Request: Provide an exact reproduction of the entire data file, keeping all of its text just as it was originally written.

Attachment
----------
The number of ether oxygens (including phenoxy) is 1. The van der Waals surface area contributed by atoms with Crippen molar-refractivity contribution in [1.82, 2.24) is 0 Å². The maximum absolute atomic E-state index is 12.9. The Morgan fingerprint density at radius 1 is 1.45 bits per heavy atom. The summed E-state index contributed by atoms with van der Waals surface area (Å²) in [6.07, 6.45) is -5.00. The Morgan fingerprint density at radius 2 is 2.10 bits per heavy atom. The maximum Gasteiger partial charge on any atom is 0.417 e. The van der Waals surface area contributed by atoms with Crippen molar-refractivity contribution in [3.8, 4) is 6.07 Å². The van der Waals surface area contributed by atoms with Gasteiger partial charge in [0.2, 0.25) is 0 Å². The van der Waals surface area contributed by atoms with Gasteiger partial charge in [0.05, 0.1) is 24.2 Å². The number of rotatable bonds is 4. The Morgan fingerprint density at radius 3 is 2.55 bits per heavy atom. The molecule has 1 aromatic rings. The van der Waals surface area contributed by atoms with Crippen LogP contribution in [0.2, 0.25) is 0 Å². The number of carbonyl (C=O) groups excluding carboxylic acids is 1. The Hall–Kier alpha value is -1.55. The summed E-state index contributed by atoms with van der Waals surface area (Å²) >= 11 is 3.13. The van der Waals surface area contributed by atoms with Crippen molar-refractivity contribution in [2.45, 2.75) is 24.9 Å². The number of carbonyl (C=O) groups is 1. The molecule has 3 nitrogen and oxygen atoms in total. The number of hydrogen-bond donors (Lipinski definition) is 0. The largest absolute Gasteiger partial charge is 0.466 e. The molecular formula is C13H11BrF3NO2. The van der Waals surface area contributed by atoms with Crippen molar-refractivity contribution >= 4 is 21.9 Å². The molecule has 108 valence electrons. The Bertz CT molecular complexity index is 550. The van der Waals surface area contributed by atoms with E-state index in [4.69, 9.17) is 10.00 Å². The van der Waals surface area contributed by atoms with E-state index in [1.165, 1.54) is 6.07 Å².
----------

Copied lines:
The number of ether oxygens (including phenoxy) is 1. The van der Waals surface area contributed by atoms with Crippen molar-refractivity contribution in [1.82, 2.24) is 0 Å². The maximum absolute atomic E-state index is 12.9. The Morgan fingerprint density at radius 1 is 1.45 bits per heavy atom. The summed E-state index contributed by atoms with van der Waals surface area (Å²) in [6.07, 6.45) is -5.00. The Morgan fingerprint density at radius 2 is 2.10 bits per heavy atom. The maximum Gasteiger partial charge on any atom is 0.417 e. The van der Waals surface area contributed by atoms with Crippen molar-refractivity contribution in [3.8, 4) is 6.07 Å². The van der Waals surface area contributed by atoms with Gasteiger partial charge in [0.2, 0.25) is 0 Å². The van der Waals surface area contributed by atoms with Gasteiger partial charge in [0.05, 0.1) is 24.2 Å². The number of rotatable bonds is 4. The Morgan fingerprint density at radius 3 is 2.55 bits per heavy atom. The molecule has 1 aromatic rings. The van der Waals surface area contributed by atoms with Crippen LogP contribution in [0.2, 0.25) is 0 Å². The number of carbonyl (C=O) groups excluding carboxylic acids is 1. The Hall–Kier alpha value is -1.55. The summed E-state index contributed by atoms with van der Waals surface area (Å²) >= 11 is 3.13. The van der Waals surface area contributed by atoms with Crippen molar-refractivity contribution in [2.45, 2.75) is 24.9 Å². The number of carbonyl (C=O) groups is 1. The molecule has 3 nitrogen and oxygen atoms in total. The number of hydrogen-bond donors (Lipinski definition) is 0. The largest absolute Gasteiger partial charge is 0.466 e. The molecular formula is C13H11BrF3NO2. The van der Waals surface area contributed by atoms with Crippen molar-refractivity contribution >= 4 is 21.9 Å². The molecule has 108 valence electrons. The Bertz CT molecular complexity index is 550. The van der Waals surface area contributed by atoms with E-state index in [4.69, 9.17) is 10.00 Å². The van der Waals surface area contributed by atoms with E-state index in [1.165, 1.54) is 6.07 Å².